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Cash-flow woes continue to drive insolvencies

Jotham Lian
23 December 2019 1 minute readShare

Inadequate cash flow or high cash use continue to be the root cause for a company’s failure, ASIC’s latest corporate insolvency report shows.

Of the 7,498 initial external administrators’ reports lodged in the 12 months to 30 June 2019, 51 per cent nominated inadequate cash flow or high cash use as the top cause of business failure.

External administrators are allowed to nominate more than one reason for a company’s failure, with poor strategic management of business coming in second at 42.9 per cent, and trading losses at 38.9 per cent rounding up the top three causes of failure.

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Manufacturing, wholesale trade, and accommodation and food services were the three industries that were most susceptible to cash flow pressure.

Agriculture, forestry and fishing; rental, hiring and real estate services; and transport, postal and warehousing industries exceeded the average percentage for poor strategic management of business.

 

Industries that were most at risk for trading losses were manufacturing, accommodation and food services, and retail trade.

ASIC’s latest annual overview of corporate insolvencies also revealed that small- to medium-sized corporate insolvencies continue to dominate external administrators’ reports, with 85 per cent having assets of $100,000 or less, 76 per cent having fewer than 20 employees and 38 per cent having liabilities of $250,000 or less.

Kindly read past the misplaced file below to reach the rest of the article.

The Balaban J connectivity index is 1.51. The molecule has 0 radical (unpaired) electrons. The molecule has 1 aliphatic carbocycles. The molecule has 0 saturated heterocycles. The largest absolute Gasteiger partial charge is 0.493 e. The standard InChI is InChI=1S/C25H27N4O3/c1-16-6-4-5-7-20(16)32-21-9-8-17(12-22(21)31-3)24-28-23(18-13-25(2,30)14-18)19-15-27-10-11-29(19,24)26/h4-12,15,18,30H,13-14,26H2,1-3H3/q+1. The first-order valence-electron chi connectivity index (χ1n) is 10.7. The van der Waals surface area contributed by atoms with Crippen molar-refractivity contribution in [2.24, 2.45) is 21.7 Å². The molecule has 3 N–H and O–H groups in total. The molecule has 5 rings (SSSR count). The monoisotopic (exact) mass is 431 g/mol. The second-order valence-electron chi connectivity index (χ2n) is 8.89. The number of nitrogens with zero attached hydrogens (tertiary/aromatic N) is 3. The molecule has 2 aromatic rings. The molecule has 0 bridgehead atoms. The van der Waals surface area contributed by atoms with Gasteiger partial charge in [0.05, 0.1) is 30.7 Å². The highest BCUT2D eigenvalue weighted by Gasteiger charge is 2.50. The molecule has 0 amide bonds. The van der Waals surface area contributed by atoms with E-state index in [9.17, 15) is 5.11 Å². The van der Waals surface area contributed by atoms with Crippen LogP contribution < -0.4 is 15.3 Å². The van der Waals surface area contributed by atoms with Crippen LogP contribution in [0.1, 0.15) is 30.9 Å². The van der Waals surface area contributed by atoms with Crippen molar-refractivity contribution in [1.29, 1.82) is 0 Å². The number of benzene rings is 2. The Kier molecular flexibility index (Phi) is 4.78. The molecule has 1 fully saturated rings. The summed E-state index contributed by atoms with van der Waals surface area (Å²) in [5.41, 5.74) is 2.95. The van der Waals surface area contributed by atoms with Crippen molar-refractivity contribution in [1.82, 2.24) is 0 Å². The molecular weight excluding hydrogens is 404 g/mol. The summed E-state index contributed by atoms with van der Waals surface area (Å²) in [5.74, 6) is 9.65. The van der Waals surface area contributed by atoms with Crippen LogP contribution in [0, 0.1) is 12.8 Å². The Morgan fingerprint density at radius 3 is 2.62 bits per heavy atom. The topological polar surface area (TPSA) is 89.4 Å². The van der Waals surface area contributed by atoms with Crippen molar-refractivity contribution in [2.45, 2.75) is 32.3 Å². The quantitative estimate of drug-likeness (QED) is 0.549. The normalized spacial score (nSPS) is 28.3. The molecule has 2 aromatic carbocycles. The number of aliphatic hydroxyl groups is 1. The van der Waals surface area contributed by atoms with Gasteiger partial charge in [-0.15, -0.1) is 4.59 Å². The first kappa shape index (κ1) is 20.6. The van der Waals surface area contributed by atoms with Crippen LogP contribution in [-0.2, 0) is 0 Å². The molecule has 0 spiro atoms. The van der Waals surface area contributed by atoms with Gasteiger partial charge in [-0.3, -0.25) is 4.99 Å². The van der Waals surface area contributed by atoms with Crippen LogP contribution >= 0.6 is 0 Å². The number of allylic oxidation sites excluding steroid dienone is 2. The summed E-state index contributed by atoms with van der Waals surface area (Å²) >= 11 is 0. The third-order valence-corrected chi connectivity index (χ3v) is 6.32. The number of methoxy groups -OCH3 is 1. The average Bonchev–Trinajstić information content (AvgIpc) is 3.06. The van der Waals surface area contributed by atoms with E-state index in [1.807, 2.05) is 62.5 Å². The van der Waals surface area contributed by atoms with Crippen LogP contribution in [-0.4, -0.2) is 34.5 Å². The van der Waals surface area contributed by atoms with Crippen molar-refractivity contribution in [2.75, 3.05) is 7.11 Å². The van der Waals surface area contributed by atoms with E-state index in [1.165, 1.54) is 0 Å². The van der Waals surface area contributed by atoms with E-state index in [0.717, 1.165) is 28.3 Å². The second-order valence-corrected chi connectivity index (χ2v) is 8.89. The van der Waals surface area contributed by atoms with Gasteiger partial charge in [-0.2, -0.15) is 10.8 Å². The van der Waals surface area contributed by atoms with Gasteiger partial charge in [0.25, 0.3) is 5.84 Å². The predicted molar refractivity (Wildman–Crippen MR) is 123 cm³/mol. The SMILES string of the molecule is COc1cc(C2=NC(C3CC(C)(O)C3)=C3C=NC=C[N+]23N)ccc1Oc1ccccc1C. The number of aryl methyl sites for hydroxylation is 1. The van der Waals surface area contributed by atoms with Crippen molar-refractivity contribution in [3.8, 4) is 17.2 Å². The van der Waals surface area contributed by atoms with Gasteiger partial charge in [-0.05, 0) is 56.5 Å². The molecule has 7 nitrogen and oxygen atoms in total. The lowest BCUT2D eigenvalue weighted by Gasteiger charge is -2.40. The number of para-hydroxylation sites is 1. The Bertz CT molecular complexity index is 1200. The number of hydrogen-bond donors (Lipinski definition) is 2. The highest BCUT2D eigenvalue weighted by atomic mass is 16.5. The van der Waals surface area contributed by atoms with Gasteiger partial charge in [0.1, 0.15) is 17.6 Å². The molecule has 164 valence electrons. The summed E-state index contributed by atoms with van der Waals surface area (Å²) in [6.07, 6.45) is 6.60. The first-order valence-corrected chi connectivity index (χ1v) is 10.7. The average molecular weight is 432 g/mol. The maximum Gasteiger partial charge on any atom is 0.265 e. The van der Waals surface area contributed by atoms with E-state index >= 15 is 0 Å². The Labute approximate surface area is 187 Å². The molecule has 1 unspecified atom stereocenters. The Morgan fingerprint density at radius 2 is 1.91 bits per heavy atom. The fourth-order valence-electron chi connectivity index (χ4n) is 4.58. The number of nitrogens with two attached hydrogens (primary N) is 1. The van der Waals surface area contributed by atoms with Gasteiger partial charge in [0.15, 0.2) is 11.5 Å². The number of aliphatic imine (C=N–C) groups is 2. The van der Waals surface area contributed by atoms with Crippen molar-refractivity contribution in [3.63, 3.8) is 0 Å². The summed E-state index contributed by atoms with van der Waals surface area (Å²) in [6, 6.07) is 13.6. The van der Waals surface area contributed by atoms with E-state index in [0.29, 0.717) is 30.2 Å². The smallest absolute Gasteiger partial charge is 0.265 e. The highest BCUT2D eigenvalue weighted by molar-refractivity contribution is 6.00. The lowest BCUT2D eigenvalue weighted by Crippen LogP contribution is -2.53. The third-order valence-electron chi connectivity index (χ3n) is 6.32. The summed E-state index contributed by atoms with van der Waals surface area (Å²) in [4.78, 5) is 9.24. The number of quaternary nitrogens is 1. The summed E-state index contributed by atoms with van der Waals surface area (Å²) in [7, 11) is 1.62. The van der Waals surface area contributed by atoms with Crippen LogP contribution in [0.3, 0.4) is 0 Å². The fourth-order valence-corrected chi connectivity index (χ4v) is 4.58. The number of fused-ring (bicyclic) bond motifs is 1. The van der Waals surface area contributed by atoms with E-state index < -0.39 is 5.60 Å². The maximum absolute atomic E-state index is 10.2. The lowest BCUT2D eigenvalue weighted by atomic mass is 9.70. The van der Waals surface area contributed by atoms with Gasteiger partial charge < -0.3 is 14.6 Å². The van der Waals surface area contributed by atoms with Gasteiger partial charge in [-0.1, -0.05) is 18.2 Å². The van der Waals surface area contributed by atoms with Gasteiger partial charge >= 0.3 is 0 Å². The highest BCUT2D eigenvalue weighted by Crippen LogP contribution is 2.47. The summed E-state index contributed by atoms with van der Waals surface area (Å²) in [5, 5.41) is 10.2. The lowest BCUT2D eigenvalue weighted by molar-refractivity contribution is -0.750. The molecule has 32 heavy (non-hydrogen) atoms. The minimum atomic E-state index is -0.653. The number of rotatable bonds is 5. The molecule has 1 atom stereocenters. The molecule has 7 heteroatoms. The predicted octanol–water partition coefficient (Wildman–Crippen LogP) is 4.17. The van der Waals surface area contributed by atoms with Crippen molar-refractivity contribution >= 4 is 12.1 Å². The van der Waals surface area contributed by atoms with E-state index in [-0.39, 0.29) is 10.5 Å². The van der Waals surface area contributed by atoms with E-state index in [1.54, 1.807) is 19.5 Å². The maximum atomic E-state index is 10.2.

Further, 96 per cent of creditors in this group received between 0–11 cents in the dollar, reflecting the asset/liability profile of small- to medium-sized corporate insolvencies.

The three industries with the highest number of reports were other (business and personal) services, construction, and accommodation and food services.
The top six industries have not changed position from the previous year, with retail trade; transport, postal and warehousing; and manufacturing rounding up the top six.

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Of the 7,498 reports lodged, external administrators reported alleged misconduct for 88.5 per cent of them.

External administrators identified more than one indicator of insolvency on which they based their belief that the director had reasonable grounds to suspect that the company was insolvent or would become insolvent by incurring the debt.

The top three indicators included the non-payment of statutory debts such as PAYGW, SGC, GST; financial statements that disclose a history of serious shortage of working capital and unprofitable trading; and difficulties paying debts when they fell due, evidenced by letters of demand.

Registered liquidators continue to improve the timeliness in lodging their reports with ASIC, with 60.5 per cent now lodged within the period of between two months and less than six months after appointment, up from 54.7 per cent in 2017–18.

For more advice on dealing with cash flow problems, go back and view November’s My Business webcast.

Cash-flow woes continue to drive insolvencies
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Jotham Lian

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